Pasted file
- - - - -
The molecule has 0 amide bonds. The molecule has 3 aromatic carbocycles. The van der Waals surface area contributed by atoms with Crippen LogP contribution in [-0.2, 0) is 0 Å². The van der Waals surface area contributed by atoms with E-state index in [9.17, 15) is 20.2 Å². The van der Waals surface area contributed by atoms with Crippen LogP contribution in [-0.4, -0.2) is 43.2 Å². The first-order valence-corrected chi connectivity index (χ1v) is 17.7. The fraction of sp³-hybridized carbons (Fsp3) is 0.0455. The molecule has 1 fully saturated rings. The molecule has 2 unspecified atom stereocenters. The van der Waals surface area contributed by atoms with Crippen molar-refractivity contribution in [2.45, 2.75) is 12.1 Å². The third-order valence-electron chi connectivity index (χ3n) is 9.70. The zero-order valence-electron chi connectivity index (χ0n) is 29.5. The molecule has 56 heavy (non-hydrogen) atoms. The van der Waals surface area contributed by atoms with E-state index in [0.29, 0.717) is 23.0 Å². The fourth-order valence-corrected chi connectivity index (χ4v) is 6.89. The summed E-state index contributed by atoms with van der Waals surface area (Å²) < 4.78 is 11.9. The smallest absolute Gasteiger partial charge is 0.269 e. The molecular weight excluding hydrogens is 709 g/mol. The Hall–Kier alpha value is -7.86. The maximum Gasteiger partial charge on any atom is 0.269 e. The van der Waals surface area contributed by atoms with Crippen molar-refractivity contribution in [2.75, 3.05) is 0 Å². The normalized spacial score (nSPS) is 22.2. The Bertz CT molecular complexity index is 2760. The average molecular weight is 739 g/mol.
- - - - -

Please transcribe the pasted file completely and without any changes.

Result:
The molecule has 0 amide bonds. The molecule has 3 aromatic carbocycles. The van der Waals surface area contributed by atoms with Crippen LogP contribution in [-0.2, 0) is 0 Å². The van der Waals surface area contributed by atoms with E-state index in [9.17, 15) is 20.2 Å². The van der Waals surface area contributed by atoms with Crippen LogP contribution in [-0.4, -0.2) is 43.2 Å². The first-order valence-corrected chi connectivity index (χ1v) is 17.7. The fraction of sp³-hybridized carbons (Fsp3) is 0.0455. The molecule has 1 fully saturated rings. The molecule has 2 unspecified atom stereocenters. The van der Waals surface area contributed by atoms with Crippen molar-refractivity contribution in [2.45, 2.75) is 12.1 Å². The third-order valence-electron chi connectivity index (χ3n) is 9.70. The zero-order valence-electron chi connectivity index (χ0n) is 29.5. The molecule has 56 heavy (non-hydrogen) atoms. The van der Waals surface area contributed by atoms with E-state index in [0.29, 0.717) is 23.0 Å². The fourth-order valence-corrected chi connectivity index (χ4v) is 6.89. The summed E-state index contributed by atoms with van der Waals surface area (Å²) < 4.78 is 11.9. The smallest absolute Gasteiger partial charge is 0.269 e. The molecular weight excluding hydrogens is 709 g/mol. The Hall–Kier alpha value is -7.86. The maximum Gasteiger partial charge on any atom is 0.269 e. The van der Waals surface area contributed by atoms with Crippen molar-refractivity contribution in [2.75, 3.05) is 0 Å². The normalized spacial score (nSPS) is 22.2. The Bertz CT molecular complexity index is 2760. The average molecular weight is 739 g/mol.